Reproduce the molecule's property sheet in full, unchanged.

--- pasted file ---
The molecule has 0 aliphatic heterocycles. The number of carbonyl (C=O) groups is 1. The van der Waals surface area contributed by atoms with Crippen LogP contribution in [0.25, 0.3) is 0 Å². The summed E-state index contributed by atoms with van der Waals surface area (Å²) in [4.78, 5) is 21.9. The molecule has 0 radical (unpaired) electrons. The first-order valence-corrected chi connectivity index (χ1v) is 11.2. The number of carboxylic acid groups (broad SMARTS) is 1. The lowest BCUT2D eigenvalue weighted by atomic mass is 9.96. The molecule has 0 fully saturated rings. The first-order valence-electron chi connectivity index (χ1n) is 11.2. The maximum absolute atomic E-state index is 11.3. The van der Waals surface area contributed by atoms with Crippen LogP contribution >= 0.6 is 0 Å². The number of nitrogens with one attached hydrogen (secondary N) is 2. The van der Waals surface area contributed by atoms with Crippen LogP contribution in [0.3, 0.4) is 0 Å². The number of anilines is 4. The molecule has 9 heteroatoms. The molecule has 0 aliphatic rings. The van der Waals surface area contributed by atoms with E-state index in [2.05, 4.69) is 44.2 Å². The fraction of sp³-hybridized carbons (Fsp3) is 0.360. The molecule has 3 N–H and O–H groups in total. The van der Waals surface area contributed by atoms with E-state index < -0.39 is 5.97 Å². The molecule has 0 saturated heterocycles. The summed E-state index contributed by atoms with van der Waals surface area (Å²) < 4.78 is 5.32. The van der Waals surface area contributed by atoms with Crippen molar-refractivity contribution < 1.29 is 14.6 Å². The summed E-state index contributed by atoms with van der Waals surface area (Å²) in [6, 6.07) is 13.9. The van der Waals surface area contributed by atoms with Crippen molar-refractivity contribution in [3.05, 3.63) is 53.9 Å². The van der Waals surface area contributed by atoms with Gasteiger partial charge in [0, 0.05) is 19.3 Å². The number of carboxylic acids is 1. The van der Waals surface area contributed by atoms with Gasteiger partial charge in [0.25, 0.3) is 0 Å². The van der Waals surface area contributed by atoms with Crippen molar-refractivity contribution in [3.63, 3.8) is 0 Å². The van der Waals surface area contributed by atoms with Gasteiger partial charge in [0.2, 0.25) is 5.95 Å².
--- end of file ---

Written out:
The molecule has 0 aliphatic heterocycles. The number of carbonyl (C=O) groups is 1. The van der Waals surface area contributed by atoms with Crippen LogP contribution in [0.25, 0.3) is 0 Å². The summed E-state index contributed by atoms with van der Waals surface area (Å²) in [4.78, 5) is 21.9. The molecule has 0 radical (unpaired) electrons. The first-order valence-corrected chi connectivity index (χ1v) is 11.2. The number of carboxylic acid groups (broad SMARTS) is 1. The lowest BCUT2D eigenvalue weighted by atomic mass is 9.96. The molecule has 0 fully saturated rings. The first-order valence-electron chi connectivity index (χ1n) is 11.2. The maximum absolute atomic E-state index is 11.3. The van der Waals surface area contributed by atoms with Crippen LogP contribution >= 0.6 is 0 Å². The number of nitrogens with one attached hydrogen (secondary N) is 2. The van der Waals surface area contributed by atoms with Crippen LogP contribution in [0.3, 0.4) is 0 Å². The number of anilines is 4. The molecule has 9 heteroatoms. The molecule has 0 aliphatic rings. The van der Waals surface area contributed by atoms with E-state index in [2.05, 4.69) is 44.2 Å². The fraction of sp³-hybridized carbons (Fsp3) is 0.360. The molecule has 3 N–H and O–H groups in total. The van der Waals surface area contributed by atoms with E-state index < -0.39 is 5.97 Å². The molecule has 0 saturated heterocycles. The summed E-state index contributed by atoms with van der Waals surface area (Å²) < 4.78 is 5.32. The van der Waals surface area contributed by atoms with Crippen molar-refractivity contribution < 1.29 is 14.6 Å². The summed E-state index contributed by atoms with van der Waals surface area (Å²) in [6, 6.07) is 13.9. The van der Waals surface area contributed by atoms with Crippen molar-refractivity contribution in [3.05, 3.63) is 53.9 Å². The van der Waals surface area contributed by atoms with Gasteiger partial charge in [0, 0.05) is 19.3 Å². The number of carboxylic acids is 1. The van der Waals surface area contributed by atoms with Gasteiger partial charge in [0.25, 0.3) is 0 Å². The van der Waals surface area contributed by atoms with Crippen molar-refractivity contribution in [3.63, 3.8) is 0 Å². The van der Waals surface area contributed by atoms with Gasteiger partial charge in [0.2, 0.25) is 5.95 Å².